• also related: the Coursera “Modern and Contemporary Poetry” course is wonderful and is going a long way to satisfy my ache for close readings, since each week’s lesson consists of video discussions (grad students and professor) of several different poems—one poem per fifteen(ish)-minute video, perfect for diving into in small chunks of time, which is all I have
• a mocking gripe about my internet service provider, not worth recording
• links to various articles, all of which I’ve shared in the sidebar here anyway
• my delight over the first sketches for Inch and Roly #3
• a picture of The Greatest American Hero, which generated more comments than anything else I’ve posted this month
• the sudden realization after all these years that in the Magic School Bus theme song, the guy is not actually saying “Make a sacrifice on Mars.”
• and in the comments of the above, the revelation that “the guy” is none other than Little Richard!!!
• an adorable photo of my boys
• Overheard, Rilla to Huck: “I’m going to teach you three things. The first one is Pounce, and it goes like this.”
The trouble with a gap between posts is that when you come back, there’s too much to catch up on. Especially a gap like this one, such an epoch in our lives! Abridged version: the trip up the coast was incredibly fun, the college is wonderful, she had a great week of orientation, today is her first day of school. As in EVER.
And there’s too much to say, so I’m not saying any of it. Instead: some pictures from the hike Beanie and I took yesterday morning.
• I’ve resumed posting at the homeschooling side-blog. If you’d like access, drop me a note.
• I’ve decided an easier way of keeping up with the Huck-and-Rilla book log is to tweet it. Every day, I’m trying to tweet a recap of whatever picture books we read together that day.
• Speaking of picture books! I was on my way up the coast when the announcements came rolling out, so I haven’t had a chance to do more than tweet my excitement at having been selected to serve once again on the Cybils Fiction Picture Book panel, Round 1! Fiction Picture Books was my first Cybils judging experience, back in 2008. I always remember the year because I was very, very pregnant with Huck, and we actually scheduled our big discussion with the possibility of his sudden arrival in mind. Of course, there was to be no such sudden arrival. He was born fully two weeks after our discussion, continuing the family tradition of hopeless tardiness.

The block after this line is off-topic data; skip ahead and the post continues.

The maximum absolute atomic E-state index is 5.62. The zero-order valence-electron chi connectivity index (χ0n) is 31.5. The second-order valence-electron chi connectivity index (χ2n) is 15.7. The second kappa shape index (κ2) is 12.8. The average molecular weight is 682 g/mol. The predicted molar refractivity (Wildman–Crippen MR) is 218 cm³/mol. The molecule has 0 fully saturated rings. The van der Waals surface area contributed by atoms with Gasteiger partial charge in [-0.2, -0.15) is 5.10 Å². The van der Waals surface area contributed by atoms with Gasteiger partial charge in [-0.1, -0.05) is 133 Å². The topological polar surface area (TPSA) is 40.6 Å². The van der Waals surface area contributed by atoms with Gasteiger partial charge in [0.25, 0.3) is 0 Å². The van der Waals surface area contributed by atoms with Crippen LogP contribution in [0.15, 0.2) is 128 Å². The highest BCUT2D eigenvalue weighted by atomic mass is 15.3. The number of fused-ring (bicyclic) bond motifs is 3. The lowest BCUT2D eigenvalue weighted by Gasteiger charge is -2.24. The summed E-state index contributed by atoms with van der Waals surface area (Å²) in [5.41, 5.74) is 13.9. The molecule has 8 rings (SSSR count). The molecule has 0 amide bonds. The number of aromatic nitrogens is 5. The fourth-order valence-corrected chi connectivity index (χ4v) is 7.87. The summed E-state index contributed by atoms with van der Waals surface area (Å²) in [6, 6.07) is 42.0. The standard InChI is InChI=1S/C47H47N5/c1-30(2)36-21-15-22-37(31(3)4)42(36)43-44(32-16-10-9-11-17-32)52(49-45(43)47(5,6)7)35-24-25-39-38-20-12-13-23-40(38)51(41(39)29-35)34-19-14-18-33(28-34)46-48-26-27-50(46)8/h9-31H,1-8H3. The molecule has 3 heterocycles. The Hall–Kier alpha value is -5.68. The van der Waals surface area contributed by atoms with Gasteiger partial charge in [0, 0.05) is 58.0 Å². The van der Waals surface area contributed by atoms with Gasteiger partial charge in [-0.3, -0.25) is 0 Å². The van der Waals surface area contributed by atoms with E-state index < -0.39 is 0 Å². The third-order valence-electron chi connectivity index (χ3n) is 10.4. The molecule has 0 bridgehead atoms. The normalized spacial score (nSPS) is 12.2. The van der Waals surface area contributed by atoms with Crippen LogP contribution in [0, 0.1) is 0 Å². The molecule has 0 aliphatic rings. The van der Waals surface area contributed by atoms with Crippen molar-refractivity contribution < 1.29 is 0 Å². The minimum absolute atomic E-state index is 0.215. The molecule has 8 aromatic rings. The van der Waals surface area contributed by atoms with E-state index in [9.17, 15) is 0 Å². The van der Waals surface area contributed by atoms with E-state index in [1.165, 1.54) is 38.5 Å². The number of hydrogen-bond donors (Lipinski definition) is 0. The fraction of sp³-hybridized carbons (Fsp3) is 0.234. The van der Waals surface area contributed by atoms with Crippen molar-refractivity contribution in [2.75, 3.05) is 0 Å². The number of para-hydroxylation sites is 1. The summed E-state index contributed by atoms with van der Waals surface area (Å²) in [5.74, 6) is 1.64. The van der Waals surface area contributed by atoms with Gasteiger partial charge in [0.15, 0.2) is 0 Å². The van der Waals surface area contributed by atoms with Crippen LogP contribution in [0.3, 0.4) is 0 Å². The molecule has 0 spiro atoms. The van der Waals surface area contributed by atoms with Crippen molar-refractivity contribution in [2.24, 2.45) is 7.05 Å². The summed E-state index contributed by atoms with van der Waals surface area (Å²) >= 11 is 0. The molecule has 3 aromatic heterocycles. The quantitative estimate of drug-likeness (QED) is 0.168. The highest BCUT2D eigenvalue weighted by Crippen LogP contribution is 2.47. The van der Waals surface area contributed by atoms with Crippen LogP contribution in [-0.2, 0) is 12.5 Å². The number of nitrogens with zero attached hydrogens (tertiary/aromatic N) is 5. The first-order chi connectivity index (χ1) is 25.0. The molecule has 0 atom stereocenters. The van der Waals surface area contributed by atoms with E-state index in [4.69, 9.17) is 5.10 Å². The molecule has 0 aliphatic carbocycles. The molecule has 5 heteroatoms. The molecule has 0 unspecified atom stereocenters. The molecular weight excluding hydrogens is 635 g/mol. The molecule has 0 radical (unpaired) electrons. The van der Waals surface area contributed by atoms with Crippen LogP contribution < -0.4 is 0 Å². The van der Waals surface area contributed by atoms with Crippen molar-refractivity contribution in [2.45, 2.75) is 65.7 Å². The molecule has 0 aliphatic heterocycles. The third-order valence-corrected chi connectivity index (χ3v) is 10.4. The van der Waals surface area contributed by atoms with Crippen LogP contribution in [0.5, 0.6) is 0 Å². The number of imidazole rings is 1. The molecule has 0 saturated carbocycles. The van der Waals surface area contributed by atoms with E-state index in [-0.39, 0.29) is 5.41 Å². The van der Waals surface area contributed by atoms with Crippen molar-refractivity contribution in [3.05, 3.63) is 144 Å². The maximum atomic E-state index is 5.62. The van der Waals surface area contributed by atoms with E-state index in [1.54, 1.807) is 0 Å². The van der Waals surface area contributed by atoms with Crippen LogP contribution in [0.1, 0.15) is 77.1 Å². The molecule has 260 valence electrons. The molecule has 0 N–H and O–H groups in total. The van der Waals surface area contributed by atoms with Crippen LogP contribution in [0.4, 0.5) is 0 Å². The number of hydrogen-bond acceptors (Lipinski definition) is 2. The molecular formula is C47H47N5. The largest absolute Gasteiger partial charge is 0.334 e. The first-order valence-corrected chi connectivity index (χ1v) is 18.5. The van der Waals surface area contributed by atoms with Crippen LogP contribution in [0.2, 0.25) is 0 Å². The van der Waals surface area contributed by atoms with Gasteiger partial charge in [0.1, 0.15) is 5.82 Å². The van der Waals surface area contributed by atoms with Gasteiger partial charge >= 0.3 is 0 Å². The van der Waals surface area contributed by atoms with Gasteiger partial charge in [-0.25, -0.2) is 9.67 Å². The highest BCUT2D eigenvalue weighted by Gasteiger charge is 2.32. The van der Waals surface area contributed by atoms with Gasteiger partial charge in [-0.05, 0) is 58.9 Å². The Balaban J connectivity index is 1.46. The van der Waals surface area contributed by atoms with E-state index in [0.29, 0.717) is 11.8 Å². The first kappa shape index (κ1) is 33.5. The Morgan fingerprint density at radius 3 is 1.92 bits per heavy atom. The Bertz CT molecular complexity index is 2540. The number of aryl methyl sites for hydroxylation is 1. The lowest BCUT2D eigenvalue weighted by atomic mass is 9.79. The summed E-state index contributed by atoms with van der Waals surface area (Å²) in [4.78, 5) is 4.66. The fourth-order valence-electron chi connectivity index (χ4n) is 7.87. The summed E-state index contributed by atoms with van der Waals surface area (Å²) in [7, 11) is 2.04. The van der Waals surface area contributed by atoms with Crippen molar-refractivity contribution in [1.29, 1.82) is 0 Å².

Since that time, I’ve had the pleasure of serving on several other Cybils panels: Young Adult Fiction (2010, round 1), Graphic Novels (2011, round 1), and Book Apps (2012, round 2). I’m delighted to return to Picture Books—as you know, reading them occupies a significant part of my day—and am looking forward to working with this crackerjack team of fellow judges. Not to mention Pam Coughlan, aka MotherReader, our category chair!
Our Round Buildings, Square Buildings reading took us to the Flatiron Building, which led to the Chrysler Building (cue “Hard Knock Life”), the Empire State Building, the old and new Manhattan skylines, and much discussion along the way. I got a bit homesick for NYC. Somewhere around here I have a copy of a letter I wrote to friends back home during my first year in New York—a long description of the view from the top of one of the Twin Towers. Ouch. It would be a good thing to post tomorrow, if I could find it, but them’s slim odds.
A friend posted a caterpillar pic on Facebook, looking for an ID. Beanie was game, and we wound up meandering around this ID site for a good long while. Didn’t find our friend’s critter, but I learned a whole lot about ghost moths…
Rilla is interested in French, which led to an hour on YouTube this afternoon, listening to French children’s songs (and marveling at their unabashed gruesomeness, some of them). It all began with Alouette:
Little lark, nice lark, I am plucking you?! Who knew? (French speakers, that’s who.) Oh, the belly laughs this generated.
Many videos later, we discovered the Most Persistent Earworm of All Time.
Les crocrocro, les crocrocro, les crocodiles will be haunting my dreams tonight.
Only some of them, you understand. Most of the game-playing and show-watching and walk-taking happens during my work time.
Wonderboy started back to school on Tuesday. That kicked the rest of us into—perhaps not high tide, but the tide coming steadily in.
We watched the first twenty minutes of that Vermeer documentary I posted a link to the other day. It’s riveting so far. The only reason we didn’t view the whole thing in one gulp was because I didn’t want to overwhelm the kids (especially Rilla, who was entranced) with too much information. We’ll take our time with it…a sort of Slow Reading philosophy applied to YouTube.
(“Master of Light” indeed! I learned a lot in that first third of the video—learned to see some things I hadn’t known to look for.)
Earlier this summer, Jane asked Scott to give her a course in the history of rock and roll. So after our busybusy July was past, he put together a playlist for her and commenced the seminar this week. All three of our older girls showed up for class.
Rilla learned a little Latin (dry-erase markers and a whiteboard continue to be a sure-fire way to ensure enthusiastic vocab practice…ditto colored chalk and a little slate). And I love getting to dip back into the stories her sisters loved at this age. The Sword of Damocles went over like gangbusters. And the “Albion and Brutus” opening chapter of Our Island Story, which she’s heard before but likes because mermaids!